We have everything at our fingertips thanks to accessible technology. A culture of sharing via our smartphones and apps is part of our daily lives. And food sharing is no exception. Today, there are a range of food sharing apps that are helping to fight waste and connect local communities. We’ve highlighted two food waste apps below.

Too Good to Go

Too Good to Go is an app that connects customers with restaurants and stores that have surplus food destined for the bin. It essentially links businesses’ leftovers with hungry bargain hunters. Founded in 2015, Too Good to Go saved its first meal in Copenhagen in March 2016, and since then the organization’s visionary ideas have quickly expanded to 17 countries, including the UK, France, and Norway. Today, there are over 47 million users and over 99 million meals have been saved all over the world.

The Too Good to Go app is a direct way to get involved in fighting food waste. After downloading the app, you can easily search for specific meals based on location, type of food, or collection time. The app also offers their trademark “magic bag”. It enables customers to buy discounted surplus food that hasn’t sold in time while still letting businesses claw back a little profit.



Founded in 2015, OLIO connects neighbors with each other and local businesses so surplus food can be shared instead of being thrown away. OLIO is all about networking and sharing within the local community. The app enables you to pick up food nearing its sell-by date in local stores, share your home-grown vegetables, or get rid of your groceries when you’re about to leave town. The app has been successfully used in 59 countries. Almost 5 million people are OLIO users.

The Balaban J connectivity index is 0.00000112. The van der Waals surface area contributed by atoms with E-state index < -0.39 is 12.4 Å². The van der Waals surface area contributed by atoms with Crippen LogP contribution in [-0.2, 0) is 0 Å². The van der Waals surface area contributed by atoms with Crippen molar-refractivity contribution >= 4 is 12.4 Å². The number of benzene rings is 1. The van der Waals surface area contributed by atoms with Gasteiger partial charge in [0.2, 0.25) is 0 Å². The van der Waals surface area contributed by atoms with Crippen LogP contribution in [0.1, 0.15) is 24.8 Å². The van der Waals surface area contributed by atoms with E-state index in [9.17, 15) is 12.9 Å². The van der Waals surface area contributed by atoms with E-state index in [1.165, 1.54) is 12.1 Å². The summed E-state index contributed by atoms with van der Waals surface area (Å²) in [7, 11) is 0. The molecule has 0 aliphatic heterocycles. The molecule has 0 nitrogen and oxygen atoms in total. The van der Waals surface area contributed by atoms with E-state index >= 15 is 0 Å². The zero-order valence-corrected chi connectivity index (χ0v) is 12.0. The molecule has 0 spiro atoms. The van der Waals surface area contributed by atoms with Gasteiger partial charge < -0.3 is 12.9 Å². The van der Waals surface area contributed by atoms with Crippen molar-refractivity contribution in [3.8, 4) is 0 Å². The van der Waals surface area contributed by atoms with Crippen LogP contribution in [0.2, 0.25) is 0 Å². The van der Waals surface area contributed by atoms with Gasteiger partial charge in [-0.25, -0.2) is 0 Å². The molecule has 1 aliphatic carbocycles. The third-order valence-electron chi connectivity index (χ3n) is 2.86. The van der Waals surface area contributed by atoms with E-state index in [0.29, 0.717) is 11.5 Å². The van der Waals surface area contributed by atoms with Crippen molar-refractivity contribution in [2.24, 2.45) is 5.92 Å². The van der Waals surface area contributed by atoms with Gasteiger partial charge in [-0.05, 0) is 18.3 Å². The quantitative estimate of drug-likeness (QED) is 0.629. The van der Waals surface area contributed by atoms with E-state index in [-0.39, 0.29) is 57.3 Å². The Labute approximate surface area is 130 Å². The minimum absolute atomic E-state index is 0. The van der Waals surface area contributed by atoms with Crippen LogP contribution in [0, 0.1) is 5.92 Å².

The OLIO app is for anything edible, no matter if it’s loose, raw, cooked, unopened, or opened. The app has a “free sharing” option for surplus food and food past its “best before” date. It also has a “made food” option, which covers homemade food from a licensed kitchen or homegrown produce, like eggs and fruit. After downloading the app, you simply add a photo, description, and collection information for your surplus food.

How to Fight Food Waste at Home

Below, we’ve gathered three quick and easy tips for you to take small steps to reduce the amount of food going in the bin.

Leverage Your Leftovers

Turn your unwanted leftovers into delicious new meals instead of throwing them out. Love Food Hate Waste is a charity organization in the UK that can get your creative juices flowing. They have an entire digital library packed with tips on how to make the most of your extra food, especially over the festive period.

Freeze Your Food

A large proportion of your food and grocery shopping can be frozen, before or after cooking. This can add weeks or even months to expiry dates. Freezing leftovers and surplus food will not only help cut down on food waste, but it also provides quick and convenient meals. Make sure you’re aware of safe storage techniques and which foods are freezer friendly.

Meal planning is a great way to make use of leftovers.

Plan Your Meals

Meal planning is a useful tool for cutting back on excess food, especially when it comes to the festive season. During the winter, we are prone to overconsuming and overindulging. Unfortunately, we end up wasting a lot of food. In the UK alone, 2 million turkeys and 74 million mince pies are left uneaten every year. Creating set menus for guests or simply thinking ahead can help you reduce the amount of festive food going in the bin.

Fight Food Waste with Technology

Fighting food waste plays a key role in achieving global sustainability targets. Digital technology is helping us cut down on the amount of food that ends up in the bin. On an individual level, food sharing apps have made it convenient and profitable for consumers and businesses to share their unwanted or unsold leftovers. On a local government level, smart waste sensors can help waste authorities increase recycling participation rates by digitalizing their waste operations and using data to understand recycling behavior and trends in communities.

Explore How Smart Waste Sensors Can Help You Fight Food Waste.